Inuit Regional Autonomy in the Provincial and Territorial North

During the last four decades, Canadian Inuit have negotiated a series of comprehensive land claim agreements with federal, provincial and territorial governments. These agreements have provided the basis for regional autonomy and the subsequent development of self-government institutions. Whereas the Nunavut Land Claim Agreement and the creation of the Territory of Nunavut is the most well-known example of this trend, Inuit in other regions such as Nunavik (Quebec), the Inuvialuit Settlement Region (Northwest Territories) and Nunatsiavut (Labrador) have also used land claim agreements as a basis for developing institutions of self-government. What differentiates these regions from Nunavut, however, is that they are territorially and politically embedded within existing constituent units of the Canadian federation. The institutional development of self-government in these regions, therefore, has contributed a new and innovative dimension to Canadian federalism by securing greater regional autonomy for Inuit peoples without challenging the territorial integrity of Canadian federal system.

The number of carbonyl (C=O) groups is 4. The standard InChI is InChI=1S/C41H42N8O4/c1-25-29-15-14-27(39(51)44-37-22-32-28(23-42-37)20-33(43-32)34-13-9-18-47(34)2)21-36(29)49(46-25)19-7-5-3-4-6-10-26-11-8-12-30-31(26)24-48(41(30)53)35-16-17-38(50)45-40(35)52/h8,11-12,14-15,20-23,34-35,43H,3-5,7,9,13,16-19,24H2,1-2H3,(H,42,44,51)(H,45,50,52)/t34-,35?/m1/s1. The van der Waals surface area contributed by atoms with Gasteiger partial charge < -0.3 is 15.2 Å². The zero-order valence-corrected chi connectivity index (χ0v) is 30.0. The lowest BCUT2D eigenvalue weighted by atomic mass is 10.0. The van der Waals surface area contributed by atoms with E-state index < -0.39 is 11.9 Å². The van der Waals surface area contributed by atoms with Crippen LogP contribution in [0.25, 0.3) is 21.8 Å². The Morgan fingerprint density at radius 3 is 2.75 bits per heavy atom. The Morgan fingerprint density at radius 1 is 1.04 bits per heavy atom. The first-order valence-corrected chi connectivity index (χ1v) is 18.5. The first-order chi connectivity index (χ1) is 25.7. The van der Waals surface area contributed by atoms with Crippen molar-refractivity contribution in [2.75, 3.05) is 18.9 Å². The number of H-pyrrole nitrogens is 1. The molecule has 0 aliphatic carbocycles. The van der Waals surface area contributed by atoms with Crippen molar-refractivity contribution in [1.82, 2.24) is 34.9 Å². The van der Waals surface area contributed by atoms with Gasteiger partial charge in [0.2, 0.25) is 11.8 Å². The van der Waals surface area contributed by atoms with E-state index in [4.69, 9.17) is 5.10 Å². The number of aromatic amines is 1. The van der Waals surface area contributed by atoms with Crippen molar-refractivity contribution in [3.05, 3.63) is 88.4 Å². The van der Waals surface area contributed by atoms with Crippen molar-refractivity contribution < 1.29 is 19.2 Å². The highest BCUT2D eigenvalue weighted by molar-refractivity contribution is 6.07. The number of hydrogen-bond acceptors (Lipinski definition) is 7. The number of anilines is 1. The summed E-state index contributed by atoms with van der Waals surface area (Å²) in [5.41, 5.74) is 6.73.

Inuit Regional Autonomy in the Provincial and Territorial North is funded by the SSHRC.

  • Dr. Gary Wilson, Principal Investigator, University of Northern British Columbia
  • Dr. Christopher Alcantara, Co-Investigator, Wilfred Laurier University
  • Dr. Thierry Rodon, Co-Investigator, Laval University

Maxime Thibault, Master Candidate, Hautes Études Internationales.

Maxime Thibault is a Master’s candidate in International studies at the Institut québécois des hautes études internationales (Université Laval), with interests in Nunavik’s governance issues, particularly related to housing policy. Mrs. Thibault holds a Bachelor degree in International studies and modern languages from the Université Laval. In 2010, she completed a semester at the Russian State University for the Humanities in Moscow, where she improved her knowledge of Russian language, culture and politics. She also has a Bachelor degree in Music from the Université de Montréal.

Sabrina Bourgeois, Master Candidate, Political Science

Sabrina Bourgeois is a master's candidate in political science. Her thesis focuses on crisis resolution dynamics on the issue of uranium mining exploitation in Quebec. She won a scholarship grant from Forces Avenir Collégial in 2011 in the category Society, Communication, Education and Politics and from the Défi étudiant in the Sustainable Development category in 2014. The same year, she co-founded and organized the student conference Développer sans perdre le nord at the University of Sherbrooke. She is active in university life through its involvement in various departmental bodies and student associations.